Turns out that chapters should have a purpose beyond letting you go to bed. Who knew! They should have a beginning, a middle and an end. They should take a character on a journey, and the choices they make need to be inevitable. Each chapter should be like a little story of its own. They may or may not be made up of separate, thematically linked, scenes each one of which should kinda have a beginning, a middle and an end. These are general rules; some books don’t have chapters at all. But that’s because the authors made a choice, not because they went a really long time without going to sleep. I’m learning how to think about chapters as I write. At the same time, I’m learning how to give my characters distinctive voices. I’m trying to remember not to use too many tropes or clichés; trying to remember to show stuff happening, not just have it reported (action is more exciting). I’m struggling with expressing my characters’ emotions. And making sure things are happening while they are talking so they are not just disembodied heads chattering away (ironically, I have disembodied heads chattering away in my story, but you never hear what they have to say).

But before you can do that, you need to actually write down who your characters are and what they are like, what they think and why they are trying to achieve. You need to plan and document your world. How does it work? What’s it’s history like? It’s government, it’s economy? How does it view non-binary genders? What about gender politics? Matriarchy? Patriarchy? You need to write down the ‘beats’ of your story so you know where the tension rises and where it falls. I’m not sure my writing style suits this kind of preparation, but that doesn’t mean I can ignore it; it means I have to do it after I’ve written the story. I call it postparation. And this is important because I need to know this stuff so I can use that information while I am editing – to improve my consistency, and make sure the characters are acting in a way that makes sense and in a believable way (even if they are not supposed to be sensible and the things they do are unbelievable)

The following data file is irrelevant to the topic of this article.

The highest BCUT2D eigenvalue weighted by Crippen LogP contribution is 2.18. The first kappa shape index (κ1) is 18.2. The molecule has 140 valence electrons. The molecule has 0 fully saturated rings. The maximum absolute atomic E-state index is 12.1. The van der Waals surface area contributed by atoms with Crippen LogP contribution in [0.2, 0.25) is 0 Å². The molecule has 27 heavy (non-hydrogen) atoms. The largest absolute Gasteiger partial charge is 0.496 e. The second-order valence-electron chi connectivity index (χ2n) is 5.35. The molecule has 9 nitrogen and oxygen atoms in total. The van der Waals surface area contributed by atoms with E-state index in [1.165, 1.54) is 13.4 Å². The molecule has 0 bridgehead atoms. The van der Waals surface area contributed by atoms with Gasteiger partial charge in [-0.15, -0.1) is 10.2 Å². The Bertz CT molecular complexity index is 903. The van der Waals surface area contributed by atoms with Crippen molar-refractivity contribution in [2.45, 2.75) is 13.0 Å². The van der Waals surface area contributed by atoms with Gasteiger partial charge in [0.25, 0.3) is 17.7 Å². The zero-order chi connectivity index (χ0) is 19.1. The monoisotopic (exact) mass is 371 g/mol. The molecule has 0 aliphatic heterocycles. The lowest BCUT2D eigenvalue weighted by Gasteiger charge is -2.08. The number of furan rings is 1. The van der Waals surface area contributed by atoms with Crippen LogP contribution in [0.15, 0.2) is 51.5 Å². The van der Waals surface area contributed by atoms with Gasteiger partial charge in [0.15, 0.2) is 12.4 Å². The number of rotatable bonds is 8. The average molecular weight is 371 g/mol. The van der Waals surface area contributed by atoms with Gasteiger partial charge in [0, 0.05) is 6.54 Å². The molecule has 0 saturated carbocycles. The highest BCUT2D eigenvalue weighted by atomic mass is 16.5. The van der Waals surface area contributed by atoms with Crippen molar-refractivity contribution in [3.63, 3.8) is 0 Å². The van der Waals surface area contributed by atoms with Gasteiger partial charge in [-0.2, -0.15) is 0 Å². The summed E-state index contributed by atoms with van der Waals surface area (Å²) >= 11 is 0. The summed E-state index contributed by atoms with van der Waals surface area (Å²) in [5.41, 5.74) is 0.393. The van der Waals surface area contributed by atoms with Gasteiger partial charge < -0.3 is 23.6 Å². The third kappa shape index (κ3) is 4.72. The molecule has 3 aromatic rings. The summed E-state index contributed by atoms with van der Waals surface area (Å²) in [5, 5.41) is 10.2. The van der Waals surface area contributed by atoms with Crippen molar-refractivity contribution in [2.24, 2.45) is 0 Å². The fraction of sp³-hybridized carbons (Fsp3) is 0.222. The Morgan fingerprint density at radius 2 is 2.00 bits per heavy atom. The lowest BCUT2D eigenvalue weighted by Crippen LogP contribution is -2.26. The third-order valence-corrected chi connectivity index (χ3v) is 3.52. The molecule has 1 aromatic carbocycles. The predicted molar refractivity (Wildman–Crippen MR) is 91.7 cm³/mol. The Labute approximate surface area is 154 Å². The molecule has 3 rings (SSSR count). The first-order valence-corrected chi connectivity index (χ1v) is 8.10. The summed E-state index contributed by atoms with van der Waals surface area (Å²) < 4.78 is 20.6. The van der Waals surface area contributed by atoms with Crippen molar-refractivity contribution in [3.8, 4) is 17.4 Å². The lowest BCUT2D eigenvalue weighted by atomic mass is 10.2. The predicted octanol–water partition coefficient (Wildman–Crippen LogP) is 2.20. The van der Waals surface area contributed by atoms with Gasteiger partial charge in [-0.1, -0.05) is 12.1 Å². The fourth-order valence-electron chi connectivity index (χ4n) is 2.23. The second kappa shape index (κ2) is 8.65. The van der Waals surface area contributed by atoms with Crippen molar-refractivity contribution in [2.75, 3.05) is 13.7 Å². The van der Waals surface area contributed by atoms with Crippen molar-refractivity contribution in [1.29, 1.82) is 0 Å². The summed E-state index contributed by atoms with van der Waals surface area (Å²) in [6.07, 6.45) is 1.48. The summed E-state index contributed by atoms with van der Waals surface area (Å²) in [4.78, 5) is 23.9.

‘I struggled this last week to rewrite two chapters. I couldn’t figure out a good way to tell the pieces of story I needed to tell with the characters I needed to tell it with.’